Access to nuclear sites: According to the International Atomic Energy Agency (IAEA), Iran has not yet declared the full scope of its programme and has not allowed a full-unrestricted access to all its nuclear sites. The programme is 18 years old, and part of it was outside of the IAEA preview. This situation has worried the IAEA and the international community. Iran says that it has allowed the IAEA to access all its nuclear sites, voluntarily and more than any other country by signing additional NPT protocols.

Iran's previous suspension: Iran has said that a previous agreement to suspend uranium enrichment for two years in 2004 did not yield any tangible results for any party. Iran has expressed an official concern to disclose more information to the IAEA because of the repeated military threats made by the West since 2005.[2] Subsequently, the IAEA has declared it is unable to conclude there are no undeclared nuclear materials or activities in Iran and has referred the file to the Security Council.[3]

Statement of intentions[edit]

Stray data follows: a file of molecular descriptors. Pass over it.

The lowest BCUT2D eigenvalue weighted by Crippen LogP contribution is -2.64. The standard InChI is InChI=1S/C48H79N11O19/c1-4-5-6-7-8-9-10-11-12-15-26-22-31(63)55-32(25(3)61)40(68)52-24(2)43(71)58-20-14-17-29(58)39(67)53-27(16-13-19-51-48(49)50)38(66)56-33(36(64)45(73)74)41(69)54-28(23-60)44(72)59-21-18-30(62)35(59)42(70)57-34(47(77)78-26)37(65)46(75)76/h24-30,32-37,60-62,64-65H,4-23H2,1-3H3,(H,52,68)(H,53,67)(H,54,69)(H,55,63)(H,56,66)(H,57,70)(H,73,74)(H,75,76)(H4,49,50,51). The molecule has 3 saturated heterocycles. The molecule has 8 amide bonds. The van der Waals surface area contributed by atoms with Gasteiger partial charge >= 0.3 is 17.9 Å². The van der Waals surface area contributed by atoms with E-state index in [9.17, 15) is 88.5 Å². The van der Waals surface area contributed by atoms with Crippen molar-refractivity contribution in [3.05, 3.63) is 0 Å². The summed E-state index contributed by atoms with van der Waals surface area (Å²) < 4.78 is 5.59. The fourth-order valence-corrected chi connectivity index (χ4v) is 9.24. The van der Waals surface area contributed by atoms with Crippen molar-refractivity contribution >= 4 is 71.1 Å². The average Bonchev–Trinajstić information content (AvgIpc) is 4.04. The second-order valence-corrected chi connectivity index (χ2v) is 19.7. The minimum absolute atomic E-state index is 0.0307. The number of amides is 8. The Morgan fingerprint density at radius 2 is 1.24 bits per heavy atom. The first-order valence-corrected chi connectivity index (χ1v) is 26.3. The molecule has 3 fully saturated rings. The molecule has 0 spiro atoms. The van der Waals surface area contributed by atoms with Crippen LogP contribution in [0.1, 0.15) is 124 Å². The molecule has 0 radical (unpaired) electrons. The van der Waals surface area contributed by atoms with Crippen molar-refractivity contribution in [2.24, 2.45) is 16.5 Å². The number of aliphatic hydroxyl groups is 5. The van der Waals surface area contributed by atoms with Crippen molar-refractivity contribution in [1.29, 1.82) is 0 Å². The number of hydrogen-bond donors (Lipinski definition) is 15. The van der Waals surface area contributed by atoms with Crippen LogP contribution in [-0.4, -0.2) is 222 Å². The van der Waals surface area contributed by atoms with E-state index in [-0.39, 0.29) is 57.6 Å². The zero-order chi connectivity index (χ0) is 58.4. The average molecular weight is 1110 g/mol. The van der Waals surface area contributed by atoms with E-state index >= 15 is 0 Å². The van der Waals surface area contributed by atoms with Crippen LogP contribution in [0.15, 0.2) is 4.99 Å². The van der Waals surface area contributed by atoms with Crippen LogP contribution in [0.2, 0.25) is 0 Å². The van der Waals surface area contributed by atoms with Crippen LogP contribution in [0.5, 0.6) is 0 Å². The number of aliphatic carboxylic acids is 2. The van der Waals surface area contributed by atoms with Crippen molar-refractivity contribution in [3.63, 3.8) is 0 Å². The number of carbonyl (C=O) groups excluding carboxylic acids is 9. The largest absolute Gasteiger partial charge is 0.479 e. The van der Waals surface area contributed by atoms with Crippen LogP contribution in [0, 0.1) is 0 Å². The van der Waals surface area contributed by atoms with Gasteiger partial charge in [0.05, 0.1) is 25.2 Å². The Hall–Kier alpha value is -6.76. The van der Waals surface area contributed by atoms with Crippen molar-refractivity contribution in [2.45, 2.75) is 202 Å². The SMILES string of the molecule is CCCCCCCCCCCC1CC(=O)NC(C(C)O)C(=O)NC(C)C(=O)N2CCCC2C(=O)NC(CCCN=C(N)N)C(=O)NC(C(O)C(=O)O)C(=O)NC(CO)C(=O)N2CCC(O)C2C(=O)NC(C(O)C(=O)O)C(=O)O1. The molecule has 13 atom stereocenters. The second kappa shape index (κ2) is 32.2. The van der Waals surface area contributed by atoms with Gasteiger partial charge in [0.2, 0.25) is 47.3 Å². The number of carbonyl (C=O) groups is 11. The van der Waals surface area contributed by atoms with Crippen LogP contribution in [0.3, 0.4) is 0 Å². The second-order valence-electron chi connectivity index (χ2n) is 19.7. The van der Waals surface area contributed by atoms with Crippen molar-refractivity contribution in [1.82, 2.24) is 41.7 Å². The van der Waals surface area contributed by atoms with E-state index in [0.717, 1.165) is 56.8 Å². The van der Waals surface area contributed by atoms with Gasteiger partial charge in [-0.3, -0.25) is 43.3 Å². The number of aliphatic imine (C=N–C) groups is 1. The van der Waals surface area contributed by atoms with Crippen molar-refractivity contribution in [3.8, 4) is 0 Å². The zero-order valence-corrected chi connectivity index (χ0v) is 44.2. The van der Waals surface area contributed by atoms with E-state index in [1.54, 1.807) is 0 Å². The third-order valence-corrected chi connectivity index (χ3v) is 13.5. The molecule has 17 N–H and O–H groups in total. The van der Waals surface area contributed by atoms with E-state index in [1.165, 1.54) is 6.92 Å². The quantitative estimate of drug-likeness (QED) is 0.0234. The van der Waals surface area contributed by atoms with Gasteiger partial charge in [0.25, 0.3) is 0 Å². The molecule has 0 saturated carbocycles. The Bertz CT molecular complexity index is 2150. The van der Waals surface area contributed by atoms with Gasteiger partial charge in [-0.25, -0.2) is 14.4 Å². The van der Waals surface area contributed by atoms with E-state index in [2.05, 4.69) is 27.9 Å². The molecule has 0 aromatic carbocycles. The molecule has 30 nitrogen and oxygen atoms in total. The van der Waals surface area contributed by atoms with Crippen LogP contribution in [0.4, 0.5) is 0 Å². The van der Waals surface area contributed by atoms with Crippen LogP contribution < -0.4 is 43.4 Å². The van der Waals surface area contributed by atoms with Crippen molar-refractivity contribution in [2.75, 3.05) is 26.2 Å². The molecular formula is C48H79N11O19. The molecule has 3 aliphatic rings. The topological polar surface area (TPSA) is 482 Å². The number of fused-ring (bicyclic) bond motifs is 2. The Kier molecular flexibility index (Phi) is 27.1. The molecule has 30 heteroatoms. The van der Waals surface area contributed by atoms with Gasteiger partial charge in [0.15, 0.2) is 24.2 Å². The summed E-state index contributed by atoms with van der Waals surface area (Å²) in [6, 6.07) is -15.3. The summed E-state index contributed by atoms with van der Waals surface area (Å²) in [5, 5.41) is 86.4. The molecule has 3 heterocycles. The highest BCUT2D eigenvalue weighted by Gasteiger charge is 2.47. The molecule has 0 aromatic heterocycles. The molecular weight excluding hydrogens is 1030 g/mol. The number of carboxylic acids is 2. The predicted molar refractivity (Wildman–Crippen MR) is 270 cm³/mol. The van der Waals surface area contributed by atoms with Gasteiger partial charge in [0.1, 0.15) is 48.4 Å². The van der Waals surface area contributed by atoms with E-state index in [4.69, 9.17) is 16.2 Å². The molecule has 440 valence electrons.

United Nations position: The permanent Security Council members, including Russia and China, have declared their intentions to prevent Iran from acquiring weapons of mass destruction because of its belligerent rhetoric towards the West and Israel since the Iranian Revolution.[4] In principle, the UN Security Council (UNSC) and the International Atomic Energy Agency (IAEA) have confirmed Iran’s right to peaceful nuclear technology in conformity with the Nuclear Non-Proliferation Treaty (NPT).[5]

Iranian stance: Iran said it wanted to build a network of nuclear power plants with a capacity for 20,000 MW by 2020.[6] Iran has referred to its inalienable right to develop nuclear technology for civilian and peaceful purposes under the NPT to justify its position.[7] The Supreme Leader of Iran has stated in a fatwa that possession and use of nuclear weapons is "anti-Islamic".[8] Iranian officials have insisted that they have no intention to develop nuclear weapons. This point has been strongly questioned by the West because uranium enrichment is a dual-use technology.